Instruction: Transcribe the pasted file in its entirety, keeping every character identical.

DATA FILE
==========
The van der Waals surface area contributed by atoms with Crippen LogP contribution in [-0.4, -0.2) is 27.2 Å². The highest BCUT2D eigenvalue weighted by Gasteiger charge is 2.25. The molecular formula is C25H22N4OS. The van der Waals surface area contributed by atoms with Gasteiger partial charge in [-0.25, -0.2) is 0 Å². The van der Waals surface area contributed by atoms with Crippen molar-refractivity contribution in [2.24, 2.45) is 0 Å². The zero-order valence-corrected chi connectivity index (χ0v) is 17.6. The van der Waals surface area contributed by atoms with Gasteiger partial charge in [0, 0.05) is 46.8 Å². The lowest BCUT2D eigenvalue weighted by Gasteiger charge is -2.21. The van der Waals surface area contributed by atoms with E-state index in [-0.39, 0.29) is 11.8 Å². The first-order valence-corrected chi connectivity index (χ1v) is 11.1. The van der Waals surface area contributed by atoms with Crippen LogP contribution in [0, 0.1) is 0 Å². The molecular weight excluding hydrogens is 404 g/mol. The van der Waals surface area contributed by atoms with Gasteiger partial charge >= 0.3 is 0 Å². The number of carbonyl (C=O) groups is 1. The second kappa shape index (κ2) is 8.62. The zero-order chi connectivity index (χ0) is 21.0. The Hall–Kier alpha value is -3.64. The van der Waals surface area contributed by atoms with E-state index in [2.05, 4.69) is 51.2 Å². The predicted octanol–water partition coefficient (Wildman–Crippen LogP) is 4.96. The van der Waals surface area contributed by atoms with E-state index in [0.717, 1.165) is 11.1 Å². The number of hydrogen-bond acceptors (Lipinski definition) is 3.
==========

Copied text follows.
The van der Waals surface area contributed by atoms with Crippen LogP contribution in [-0.4, -0.2) is 27.2 Å². The highest BCUT2D eigenvalue weighted by Gasteiger charge is 2.25. The molecular formula is C25H22N4OS. The van der Waals surface area contributed by atoms with Gasteiger partial charge in [-0.25, -0.2) is 0 Å². The van der Waals surface area contributed by atoms with Crippen molar-refractivity contribution in [2.24, 2.45) is 0 Å². The zero-order valence-corrected chi connectivity index (χ0v) is 17.6. The van der Waals surface area contributed by atoms with Gasteiger partial charge in [0, 0.05) is 46.8 Å². The lowest BCUT2D eigenvalue weighted by Gasteiger charge is -2.21. The van der Waals surface area contributed by atoms with E-state index in [-0.39, 0.29) is 11.8 Å². The first-order valence-corrected chi connectivity index (χ1v) is 11.1. The van der Waals surface area contributed by atoms with Crippen LogP contribution in [0, 0.1) is 0 Å². The molecular weight excluding hydrogens is 404 g/mol. The van der Waals surface area contributed by atoms with Gasteiger partial charge >= 0.3 is 0 Å². The number of carbonyl (C=O) groups is 1. The second kappa shape index (κ2) is 8.62. The zero-order chi connectivity index (χ0) is 21.0. The Hall–Kier alpha value is -3.64. The van der Waals surface area contributed by atoms with E-state index in [2.05, 4.69) is 51.2 Å². The predicted octanol–water partition coefficient (Wildman–Crippen LogP) is 4.96. The van der Waals surface area contributed by atoms with E-state index in [0.717, 1.165) is 11.1 Å². The number of hydrogen-bond acceptors (Lipinski definition) is 3.